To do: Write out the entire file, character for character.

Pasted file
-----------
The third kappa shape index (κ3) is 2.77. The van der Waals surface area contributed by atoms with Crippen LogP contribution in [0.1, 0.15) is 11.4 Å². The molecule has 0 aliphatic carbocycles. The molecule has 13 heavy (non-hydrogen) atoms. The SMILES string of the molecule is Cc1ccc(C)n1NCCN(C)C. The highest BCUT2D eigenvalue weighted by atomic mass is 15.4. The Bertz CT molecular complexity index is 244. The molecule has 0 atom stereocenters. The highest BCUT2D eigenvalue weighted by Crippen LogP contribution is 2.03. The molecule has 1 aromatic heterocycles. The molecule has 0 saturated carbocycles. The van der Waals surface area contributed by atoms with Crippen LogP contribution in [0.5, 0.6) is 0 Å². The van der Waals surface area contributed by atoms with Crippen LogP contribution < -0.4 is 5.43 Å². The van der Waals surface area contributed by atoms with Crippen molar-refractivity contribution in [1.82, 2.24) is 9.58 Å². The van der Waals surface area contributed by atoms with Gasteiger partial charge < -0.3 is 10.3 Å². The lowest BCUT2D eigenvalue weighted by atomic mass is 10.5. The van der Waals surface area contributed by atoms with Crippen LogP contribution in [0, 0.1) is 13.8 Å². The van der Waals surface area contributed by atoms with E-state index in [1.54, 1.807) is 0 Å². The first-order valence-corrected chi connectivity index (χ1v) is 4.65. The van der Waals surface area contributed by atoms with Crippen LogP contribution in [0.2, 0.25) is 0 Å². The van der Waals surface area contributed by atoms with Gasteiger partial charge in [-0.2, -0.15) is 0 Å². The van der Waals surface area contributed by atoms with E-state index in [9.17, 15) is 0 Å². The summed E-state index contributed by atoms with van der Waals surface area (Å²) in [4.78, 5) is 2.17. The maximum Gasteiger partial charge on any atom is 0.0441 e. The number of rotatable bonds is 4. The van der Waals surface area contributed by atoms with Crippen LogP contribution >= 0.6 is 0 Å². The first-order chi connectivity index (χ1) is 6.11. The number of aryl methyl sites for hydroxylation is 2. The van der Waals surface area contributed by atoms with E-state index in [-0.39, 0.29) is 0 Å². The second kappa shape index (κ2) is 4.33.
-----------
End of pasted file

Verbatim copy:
The third kappa shape index (κ3) is 2.77. The van der Waals surface area contributed by atoms with Crippen LogP contribution in [0.1, 0.15) is 11.4 Å². The molecule has 0 aliphatic carbocycles. The molecule has 13 heavy (non-hydrogen) atoms. The SMILES string of the molecule is Cc1ccc(C)n1NCCN(C)C. The highest BCUT2D eigenvalue weighted by atomic mass is 15.4. The Bertz CT molecular complexity index is 244. The molecule has 0 atom stereocenters. The highest BCUT2D eigenvalue weighted by Crippen LogP contribution is 2.03. The molecule has 1 aromatic heterocycles. The molecule has 0 saturated carbocycles. The van der Waals surface area contributed by atoms with Crippen LogP contribution in [0.5, 0.6) is 0 Å². The van der Waals surface area contributed by atoms with Crippen LogP contribution < -0.4 is 5.43 Å². The van der Waals surface area contributed by atoms with Crippen molar-refractivity contribution in [1.82, 2.24) is 9.58 Å². The van der Waals surface area contributed by atoms with Gasteiger partial charge < -0.3 is 10.3 Å². The lowest BCUT2D eigenvalue weighted by atomic mass is 10.5. The van der Waals surface area contributed by atoms with Crippen LogP contribution in [0, 0.1) is 13.8 Å². The van der Waals surface area contributed by atoms with E-state index in [1.54, 1.807) is 0 Å². The first-order valence-corrected chi connectivity index (χ1v) is 4.65. The van der Waals surface area contributed by atoms with Crippen LogP contribution in [0.2, 0.25) is 0 Å². The van der Waals surface area contributed by atoms with Gasteiger partial charge in [-0.2, -0.15) is 0 Å². The van der Waals surface area contributed by atoms with E-state index in [9.17, 15) is 0 Å². The summed E-state index contributed by atoms with van der Waals surface area (Å²) in [4.78, 5) is 2.17. The maximum Gasteiger partial charge on any atom is 0.0441 e. The number of rotatable bonds is 4. The van der Waals surface area contributed by atoms with Crippen LogP contribution >= 0.6 is 0 Å². The first-order chi connectivity index (χ1) is 6.11. The number of aryl methyl sites for hydroxylation is 2. The van der Waals surface area contributed by atoms with E-state index in [-0.39, 0.29) is 0 Å². The second kappa shape index (κ2) is 4.33.